A Little Gratitude Goes a Long Way

“You may never have proof of your importance, but you are more important than you think. There are always those who couldn’t do without you. The rub is that you don’t always know who.”

That little nugget is by Robert Fulghum in his book, All I Really Need to Know I Learned in Kindergarten. By the time we can tie our shoes, we know the importance of saying “thank you.” It’s one of the first social courtesies we’re taught. Somewhere between the kindergarten classroom and the corporate boardroom, the practice of gratitude often gets lost. Let’s face it… life moves fast and people are busy. There is a never-ending race to be better and faster and first to market, analyzing numbers, improving processes, and trying to keep employees engaged to deliver a better bottom line.

If good manners aren’t enough, a simple and sincere gesture of gratitude is one of the easiest ways to have the greatest impact on your organization. And a simple “thank you” is one of the best ways to keep your employees engaged and productive. Neuroscience explains what happens when someone acknowledges our efforts and thanks us for being a valued member of the community (e.g., dopamine, oxytocin, etc.). Scientific studies have shown that the neurotransmitters released during expressions of gratitude actually help the brain decrease stress and increase happiness and well-being. Now, we also know that gratitude activates the prefrontal cortex - or the part of the brain responsible for all the higher order executive functions.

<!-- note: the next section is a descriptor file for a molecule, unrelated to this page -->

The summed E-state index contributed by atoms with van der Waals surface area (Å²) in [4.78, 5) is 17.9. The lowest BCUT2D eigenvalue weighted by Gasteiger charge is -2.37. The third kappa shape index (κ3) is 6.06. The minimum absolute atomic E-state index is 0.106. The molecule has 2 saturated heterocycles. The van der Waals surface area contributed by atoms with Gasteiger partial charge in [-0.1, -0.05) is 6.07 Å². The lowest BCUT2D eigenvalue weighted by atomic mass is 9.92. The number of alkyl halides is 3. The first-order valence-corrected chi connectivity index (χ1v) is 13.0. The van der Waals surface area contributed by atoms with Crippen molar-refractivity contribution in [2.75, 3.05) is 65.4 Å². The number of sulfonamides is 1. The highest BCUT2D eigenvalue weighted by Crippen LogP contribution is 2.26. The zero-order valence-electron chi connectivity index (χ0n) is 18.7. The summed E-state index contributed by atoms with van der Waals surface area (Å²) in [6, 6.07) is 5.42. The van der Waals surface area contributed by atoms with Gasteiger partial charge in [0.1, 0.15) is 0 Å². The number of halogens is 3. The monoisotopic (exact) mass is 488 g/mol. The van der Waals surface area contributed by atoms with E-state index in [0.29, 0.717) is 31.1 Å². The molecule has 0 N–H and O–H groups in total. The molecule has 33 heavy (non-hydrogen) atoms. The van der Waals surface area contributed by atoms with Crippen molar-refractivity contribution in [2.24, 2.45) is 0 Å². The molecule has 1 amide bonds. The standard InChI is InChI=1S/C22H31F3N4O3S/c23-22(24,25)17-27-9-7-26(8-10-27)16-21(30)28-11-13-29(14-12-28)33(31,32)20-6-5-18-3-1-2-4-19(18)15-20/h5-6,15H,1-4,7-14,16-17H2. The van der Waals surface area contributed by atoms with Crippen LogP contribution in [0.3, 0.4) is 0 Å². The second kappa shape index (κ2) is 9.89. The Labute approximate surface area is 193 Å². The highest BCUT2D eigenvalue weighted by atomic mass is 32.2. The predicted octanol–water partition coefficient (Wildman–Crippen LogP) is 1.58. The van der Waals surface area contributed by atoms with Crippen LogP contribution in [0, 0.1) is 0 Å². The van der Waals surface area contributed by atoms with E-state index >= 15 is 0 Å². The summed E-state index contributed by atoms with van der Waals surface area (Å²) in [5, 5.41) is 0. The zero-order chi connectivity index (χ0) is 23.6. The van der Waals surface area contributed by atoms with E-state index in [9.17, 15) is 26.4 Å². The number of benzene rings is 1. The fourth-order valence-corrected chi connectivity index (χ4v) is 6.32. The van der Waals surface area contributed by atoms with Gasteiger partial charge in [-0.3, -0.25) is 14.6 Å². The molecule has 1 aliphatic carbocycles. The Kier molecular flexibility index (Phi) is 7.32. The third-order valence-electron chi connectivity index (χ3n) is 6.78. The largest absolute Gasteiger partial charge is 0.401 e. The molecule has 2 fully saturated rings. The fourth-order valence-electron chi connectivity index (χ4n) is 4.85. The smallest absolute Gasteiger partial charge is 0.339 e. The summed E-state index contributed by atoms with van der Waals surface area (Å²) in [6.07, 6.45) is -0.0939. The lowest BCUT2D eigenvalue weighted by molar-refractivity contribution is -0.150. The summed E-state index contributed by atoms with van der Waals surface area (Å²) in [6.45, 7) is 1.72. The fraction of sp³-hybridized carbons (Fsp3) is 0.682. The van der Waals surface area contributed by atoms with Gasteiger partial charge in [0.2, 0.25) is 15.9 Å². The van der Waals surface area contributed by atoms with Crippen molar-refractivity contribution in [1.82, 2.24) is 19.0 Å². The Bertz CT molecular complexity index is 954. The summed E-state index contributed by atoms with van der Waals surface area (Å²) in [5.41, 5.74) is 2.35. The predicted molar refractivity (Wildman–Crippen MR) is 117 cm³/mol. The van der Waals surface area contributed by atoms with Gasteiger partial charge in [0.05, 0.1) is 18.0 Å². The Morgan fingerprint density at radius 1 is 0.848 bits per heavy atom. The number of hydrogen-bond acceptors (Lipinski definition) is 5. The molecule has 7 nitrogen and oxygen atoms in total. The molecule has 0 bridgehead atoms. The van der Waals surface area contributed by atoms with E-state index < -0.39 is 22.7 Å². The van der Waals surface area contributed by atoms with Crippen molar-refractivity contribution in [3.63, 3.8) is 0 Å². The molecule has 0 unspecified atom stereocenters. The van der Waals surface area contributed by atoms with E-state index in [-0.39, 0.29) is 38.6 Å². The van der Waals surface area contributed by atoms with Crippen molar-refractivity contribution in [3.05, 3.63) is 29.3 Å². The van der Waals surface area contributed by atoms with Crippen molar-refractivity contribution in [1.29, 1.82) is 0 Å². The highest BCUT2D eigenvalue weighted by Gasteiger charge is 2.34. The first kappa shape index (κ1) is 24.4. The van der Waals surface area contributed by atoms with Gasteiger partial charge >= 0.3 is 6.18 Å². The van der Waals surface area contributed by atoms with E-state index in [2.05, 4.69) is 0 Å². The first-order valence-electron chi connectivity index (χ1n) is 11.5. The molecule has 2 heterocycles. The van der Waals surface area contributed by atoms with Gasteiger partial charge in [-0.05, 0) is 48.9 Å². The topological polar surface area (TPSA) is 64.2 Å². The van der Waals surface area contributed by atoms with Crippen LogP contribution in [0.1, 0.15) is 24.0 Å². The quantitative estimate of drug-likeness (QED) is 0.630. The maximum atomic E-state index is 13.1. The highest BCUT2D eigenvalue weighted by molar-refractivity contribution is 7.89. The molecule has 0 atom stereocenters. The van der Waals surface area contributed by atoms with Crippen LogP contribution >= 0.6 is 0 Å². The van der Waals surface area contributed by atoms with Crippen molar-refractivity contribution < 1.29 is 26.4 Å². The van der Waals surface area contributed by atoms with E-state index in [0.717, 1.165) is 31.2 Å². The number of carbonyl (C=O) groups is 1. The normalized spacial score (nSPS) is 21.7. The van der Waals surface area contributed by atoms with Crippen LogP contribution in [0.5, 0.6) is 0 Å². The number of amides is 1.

According to recent research conducted this year, 79 percent of employees who quit their jobs claim that a lack of appreciation was a major reason for leaving. 65 percent of Americans claimed they weren’t recognized a single time last year. And as the number of employee recognition and reward programs soar, more than 60 percent of employees indicate that they are more motivated knowing their work is valued and appreciated than by money.


"There are only two things people want more than sex and money... recognition and praise." -Mary Kay Ash

Gratitude for Better Work

A recent study published in the Journal of Personality and Social Psychology explored how being thanked and the perception of being valued affected personal competence. In the first experiment, students were asked to provide feedback on a fictitious cover letter. Half of the subjects received confirmation of their feedback, while the other half received a message that expressed gratitude for completing the task. When the researchers measured the subjects’ sense of self-worth afterward, 25% of the group that received confirmation felt higher self-worth compared to 55% of the group that received thanks.

The second experiment was an extension of that same group of subjects. Each were asked to provide feedback on another fictitious cover letter. More than double the students in the gratitude group (66%) agreed to provide feedback on the second letter compared to only 32% in the group who received no gratitude.

Gratitude for Increased Productivity